Since 1984, Stony Brook has been the only hospital in Suffolk County certified by the American Burn Association to treat both adults and pediatric patients. It is the only designated burn care facility for the more than 1.5 million Suffolk County residents, and coordinates burn services throughout the region, and conducts training and research in burn care.

"The Suffolk County Volunteer Firefighters are not just a resource for Stony Brook's Burn Center, but for the entire county, as their reach extends far beyond the four walls of this hospital," said L. Reuven Pasternak, MD, CEO of University Hospital.

"The firefighters' Fund has supported many public education programs focused on prevention of burns and fires. They provide outreach to all hospitals in Suffolk County, working with staff to evaluate and care for burn patients who may come to their facilities. They teach the importance of transferring burn patients to a burn center, which has significantly more resources to care for those types of patients. On behalf of Stony Brook University Hospital, I want to personally thank the Suffolk County firefighters for their enduring support of our Burn Center. You have made today possible," said Dr. Pasternak.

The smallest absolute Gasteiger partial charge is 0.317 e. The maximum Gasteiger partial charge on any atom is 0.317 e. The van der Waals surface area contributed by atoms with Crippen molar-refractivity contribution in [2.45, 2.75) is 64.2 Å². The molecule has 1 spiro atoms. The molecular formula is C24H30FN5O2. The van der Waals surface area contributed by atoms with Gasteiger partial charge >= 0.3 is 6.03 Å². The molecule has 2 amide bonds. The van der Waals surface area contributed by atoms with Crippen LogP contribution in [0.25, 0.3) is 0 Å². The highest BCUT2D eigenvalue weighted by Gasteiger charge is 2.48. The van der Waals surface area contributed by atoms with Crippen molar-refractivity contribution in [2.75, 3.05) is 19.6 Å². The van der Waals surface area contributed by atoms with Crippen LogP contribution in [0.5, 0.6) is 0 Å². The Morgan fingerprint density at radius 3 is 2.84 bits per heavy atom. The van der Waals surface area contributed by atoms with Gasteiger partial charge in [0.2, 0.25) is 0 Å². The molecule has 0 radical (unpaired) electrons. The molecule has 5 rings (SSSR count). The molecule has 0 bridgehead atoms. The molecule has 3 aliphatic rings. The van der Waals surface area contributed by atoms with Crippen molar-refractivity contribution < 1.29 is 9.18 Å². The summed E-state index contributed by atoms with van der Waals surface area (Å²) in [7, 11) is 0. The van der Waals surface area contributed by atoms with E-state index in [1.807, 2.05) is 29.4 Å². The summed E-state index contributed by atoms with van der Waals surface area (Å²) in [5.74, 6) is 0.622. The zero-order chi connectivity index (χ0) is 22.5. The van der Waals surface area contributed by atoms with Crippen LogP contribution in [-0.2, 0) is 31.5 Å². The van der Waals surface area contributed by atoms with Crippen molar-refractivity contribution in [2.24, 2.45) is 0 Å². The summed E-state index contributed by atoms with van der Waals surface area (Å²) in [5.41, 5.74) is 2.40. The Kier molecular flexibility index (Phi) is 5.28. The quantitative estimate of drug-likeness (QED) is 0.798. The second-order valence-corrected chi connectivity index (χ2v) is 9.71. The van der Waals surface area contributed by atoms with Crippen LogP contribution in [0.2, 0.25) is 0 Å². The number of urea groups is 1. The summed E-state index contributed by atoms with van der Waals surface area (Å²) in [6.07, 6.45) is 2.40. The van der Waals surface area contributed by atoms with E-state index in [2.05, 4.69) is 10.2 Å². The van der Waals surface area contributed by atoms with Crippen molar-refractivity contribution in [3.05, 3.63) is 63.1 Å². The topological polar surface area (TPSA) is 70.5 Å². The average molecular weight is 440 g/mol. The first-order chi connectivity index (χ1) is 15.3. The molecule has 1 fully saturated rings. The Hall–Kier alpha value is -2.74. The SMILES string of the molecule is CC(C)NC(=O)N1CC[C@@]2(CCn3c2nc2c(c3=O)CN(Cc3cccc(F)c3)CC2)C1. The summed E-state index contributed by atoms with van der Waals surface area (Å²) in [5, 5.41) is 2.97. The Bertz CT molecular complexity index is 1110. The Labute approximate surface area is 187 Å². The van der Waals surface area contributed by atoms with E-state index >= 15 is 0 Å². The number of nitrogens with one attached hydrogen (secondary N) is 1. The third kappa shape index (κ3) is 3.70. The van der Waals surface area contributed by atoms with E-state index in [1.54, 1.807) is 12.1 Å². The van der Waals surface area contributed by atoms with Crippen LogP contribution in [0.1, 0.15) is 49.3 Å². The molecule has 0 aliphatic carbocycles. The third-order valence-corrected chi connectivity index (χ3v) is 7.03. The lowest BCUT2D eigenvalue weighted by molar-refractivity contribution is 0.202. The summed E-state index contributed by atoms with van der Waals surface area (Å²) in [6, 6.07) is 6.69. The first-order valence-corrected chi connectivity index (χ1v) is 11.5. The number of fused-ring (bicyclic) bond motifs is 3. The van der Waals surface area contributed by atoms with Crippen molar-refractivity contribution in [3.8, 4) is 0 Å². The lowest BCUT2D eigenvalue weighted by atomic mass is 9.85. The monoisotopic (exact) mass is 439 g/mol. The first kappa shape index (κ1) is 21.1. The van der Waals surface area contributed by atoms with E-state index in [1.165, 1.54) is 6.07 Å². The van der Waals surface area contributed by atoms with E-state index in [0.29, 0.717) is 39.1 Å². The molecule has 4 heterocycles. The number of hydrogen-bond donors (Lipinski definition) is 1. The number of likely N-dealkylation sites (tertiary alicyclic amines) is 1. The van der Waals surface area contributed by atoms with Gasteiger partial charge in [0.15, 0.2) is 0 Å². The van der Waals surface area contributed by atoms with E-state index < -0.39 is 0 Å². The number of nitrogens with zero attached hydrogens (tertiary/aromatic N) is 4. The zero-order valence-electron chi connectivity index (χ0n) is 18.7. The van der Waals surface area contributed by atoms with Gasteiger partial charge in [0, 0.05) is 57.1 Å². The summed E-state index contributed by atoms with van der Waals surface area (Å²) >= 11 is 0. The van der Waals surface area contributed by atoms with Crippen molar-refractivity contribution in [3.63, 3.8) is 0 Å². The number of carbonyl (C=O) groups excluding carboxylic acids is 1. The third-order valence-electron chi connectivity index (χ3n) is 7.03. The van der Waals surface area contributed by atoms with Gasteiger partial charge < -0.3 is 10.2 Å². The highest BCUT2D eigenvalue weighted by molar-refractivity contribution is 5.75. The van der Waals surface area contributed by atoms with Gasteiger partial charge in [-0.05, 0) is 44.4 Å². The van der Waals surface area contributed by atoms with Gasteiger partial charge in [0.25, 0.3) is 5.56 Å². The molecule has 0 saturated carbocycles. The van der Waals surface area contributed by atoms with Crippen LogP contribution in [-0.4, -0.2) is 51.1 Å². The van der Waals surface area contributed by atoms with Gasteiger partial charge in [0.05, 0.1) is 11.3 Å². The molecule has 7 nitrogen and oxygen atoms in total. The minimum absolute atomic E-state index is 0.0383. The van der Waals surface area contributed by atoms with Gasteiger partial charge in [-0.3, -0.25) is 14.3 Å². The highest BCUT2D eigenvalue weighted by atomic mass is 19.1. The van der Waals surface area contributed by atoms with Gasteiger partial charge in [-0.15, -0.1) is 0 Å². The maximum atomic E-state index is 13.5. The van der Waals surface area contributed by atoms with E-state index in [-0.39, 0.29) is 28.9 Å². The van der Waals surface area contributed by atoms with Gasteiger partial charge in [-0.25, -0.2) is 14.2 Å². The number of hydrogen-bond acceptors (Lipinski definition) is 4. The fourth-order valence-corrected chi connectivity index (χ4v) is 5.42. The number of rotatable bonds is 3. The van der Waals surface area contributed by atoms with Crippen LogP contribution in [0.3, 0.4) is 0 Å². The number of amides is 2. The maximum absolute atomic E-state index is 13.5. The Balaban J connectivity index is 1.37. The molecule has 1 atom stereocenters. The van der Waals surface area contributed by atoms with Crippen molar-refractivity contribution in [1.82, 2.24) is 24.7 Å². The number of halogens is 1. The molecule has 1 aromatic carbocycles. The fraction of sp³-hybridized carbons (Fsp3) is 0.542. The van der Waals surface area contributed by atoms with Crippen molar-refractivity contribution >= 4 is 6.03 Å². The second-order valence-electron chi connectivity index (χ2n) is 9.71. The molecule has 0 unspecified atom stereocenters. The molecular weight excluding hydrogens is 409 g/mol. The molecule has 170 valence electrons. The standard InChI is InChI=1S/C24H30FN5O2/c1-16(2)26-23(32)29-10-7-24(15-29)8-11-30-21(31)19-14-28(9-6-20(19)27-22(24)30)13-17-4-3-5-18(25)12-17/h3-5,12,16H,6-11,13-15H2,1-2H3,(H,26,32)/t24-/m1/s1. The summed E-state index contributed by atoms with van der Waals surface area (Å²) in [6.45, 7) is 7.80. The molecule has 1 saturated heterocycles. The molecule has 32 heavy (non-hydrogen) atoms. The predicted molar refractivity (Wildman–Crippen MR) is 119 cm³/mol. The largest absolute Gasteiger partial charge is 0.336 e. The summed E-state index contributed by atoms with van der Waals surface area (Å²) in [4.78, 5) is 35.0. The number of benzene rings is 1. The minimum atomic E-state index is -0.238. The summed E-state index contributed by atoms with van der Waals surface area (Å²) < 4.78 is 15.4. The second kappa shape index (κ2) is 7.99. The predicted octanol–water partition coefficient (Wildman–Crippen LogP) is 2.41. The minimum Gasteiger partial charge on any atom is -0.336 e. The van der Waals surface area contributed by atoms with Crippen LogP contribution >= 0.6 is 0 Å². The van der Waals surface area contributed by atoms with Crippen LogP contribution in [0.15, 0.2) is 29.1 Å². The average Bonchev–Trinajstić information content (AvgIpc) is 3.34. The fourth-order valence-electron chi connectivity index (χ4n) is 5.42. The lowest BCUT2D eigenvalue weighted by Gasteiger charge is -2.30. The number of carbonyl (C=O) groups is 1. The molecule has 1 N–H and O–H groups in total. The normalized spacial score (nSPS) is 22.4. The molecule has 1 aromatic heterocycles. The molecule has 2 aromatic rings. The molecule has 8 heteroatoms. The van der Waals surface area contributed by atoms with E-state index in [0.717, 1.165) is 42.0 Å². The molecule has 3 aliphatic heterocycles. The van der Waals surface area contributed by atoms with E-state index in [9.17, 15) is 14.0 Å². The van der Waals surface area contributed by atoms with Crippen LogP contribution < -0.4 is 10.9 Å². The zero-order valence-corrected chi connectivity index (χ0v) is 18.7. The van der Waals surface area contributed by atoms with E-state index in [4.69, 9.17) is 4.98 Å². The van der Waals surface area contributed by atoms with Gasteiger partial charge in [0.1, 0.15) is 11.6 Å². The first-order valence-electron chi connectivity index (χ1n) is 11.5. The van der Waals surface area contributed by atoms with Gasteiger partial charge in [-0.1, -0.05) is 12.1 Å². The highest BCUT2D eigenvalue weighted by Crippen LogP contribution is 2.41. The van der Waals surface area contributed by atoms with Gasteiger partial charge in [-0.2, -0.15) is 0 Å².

Entrance to the New Burn Center

At the Burn Center, which is a specialty center of the Department of Surgery, patients receive quality care provided by a highly specialized burn team, including surgical critical care physicians and nurses, respiratory therapists to plastic surgeons, physical therapists, and occupational therapists, using sophisticated equipment designed to ease patient's pain, fend off complications, and promote healing.